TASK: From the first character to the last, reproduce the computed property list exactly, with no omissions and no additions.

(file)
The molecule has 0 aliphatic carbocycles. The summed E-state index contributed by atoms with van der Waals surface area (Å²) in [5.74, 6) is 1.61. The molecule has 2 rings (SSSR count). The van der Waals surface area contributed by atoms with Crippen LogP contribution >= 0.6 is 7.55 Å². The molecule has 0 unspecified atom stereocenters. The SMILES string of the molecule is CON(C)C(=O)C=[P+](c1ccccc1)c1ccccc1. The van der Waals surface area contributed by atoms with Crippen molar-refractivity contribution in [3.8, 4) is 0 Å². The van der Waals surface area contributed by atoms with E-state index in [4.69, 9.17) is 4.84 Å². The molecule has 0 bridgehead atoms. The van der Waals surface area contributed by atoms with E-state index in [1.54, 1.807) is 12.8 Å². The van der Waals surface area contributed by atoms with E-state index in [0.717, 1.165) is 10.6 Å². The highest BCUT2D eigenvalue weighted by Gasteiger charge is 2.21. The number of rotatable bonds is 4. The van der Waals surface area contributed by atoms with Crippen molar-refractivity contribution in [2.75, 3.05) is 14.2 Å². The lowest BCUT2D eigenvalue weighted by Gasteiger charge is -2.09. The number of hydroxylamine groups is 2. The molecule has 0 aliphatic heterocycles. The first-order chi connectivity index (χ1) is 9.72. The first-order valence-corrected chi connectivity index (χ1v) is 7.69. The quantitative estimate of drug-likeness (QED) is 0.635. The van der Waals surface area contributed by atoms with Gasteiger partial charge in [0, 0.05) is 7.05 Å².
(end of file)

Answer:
The molecule has 0 aliphatic carbocycles. The summed E-state index contributed by atoms with van der Waals surface area (Å²) in [5.74, 6) is 1.61. The molecule has 2 rings (SSSR count). The van der Waals surface area contributed by atoms with Crippen LogP contribution >= 0.6 is 7.55 Å². The molecule has 0 unspecified atom stereocenters. The SMILES string of the molecule is CON(C)C(=O)C=[P+](c1ccccc1)c1ccccc1. The van der Waals surface area contributed by atoms with Crippen molar-refractivity contribution in [3.8, 4) is 0 Å². The van der Waals surface area contributed by atoms with E-state index in [4.69, 9.17) is 4.84 Å². The molecule has 0 bridgehead atoms. The van der Waals surface area contributed by atoms with E-state index in [1.54, 1.807) is 12.8 Å². The van der Waals surface area contributed by atoms with E-state index in [0.717, 1.165) is 10.6 Å². The highest BCUT2D eigenvalue weighted by Gasteiger charge is 2.21. The number of rotatable bonds is 4. The van der Waals surface area contributed by atoms with Crippen molar-refractivity contribution in [2.75, 3.05) is 14.2 Å². The lowest BCUT2D eigenvalue weighted by Gasteiger charge is -2.09. The number of hydroxylamine groups is 2. The molecule has 0 aliphatic heterocycles. The first-order chi connectivity index (χ1) is 9.72. The first-order valence-corrected chi connectivity index (χ1v) is 7.69. The quantitative estimate of drug-likeness (QED) is 0.635. The van der Waals surface area contributed by atoms with Gasteiger partial charge in [0, 0.05) is 7.05 Å².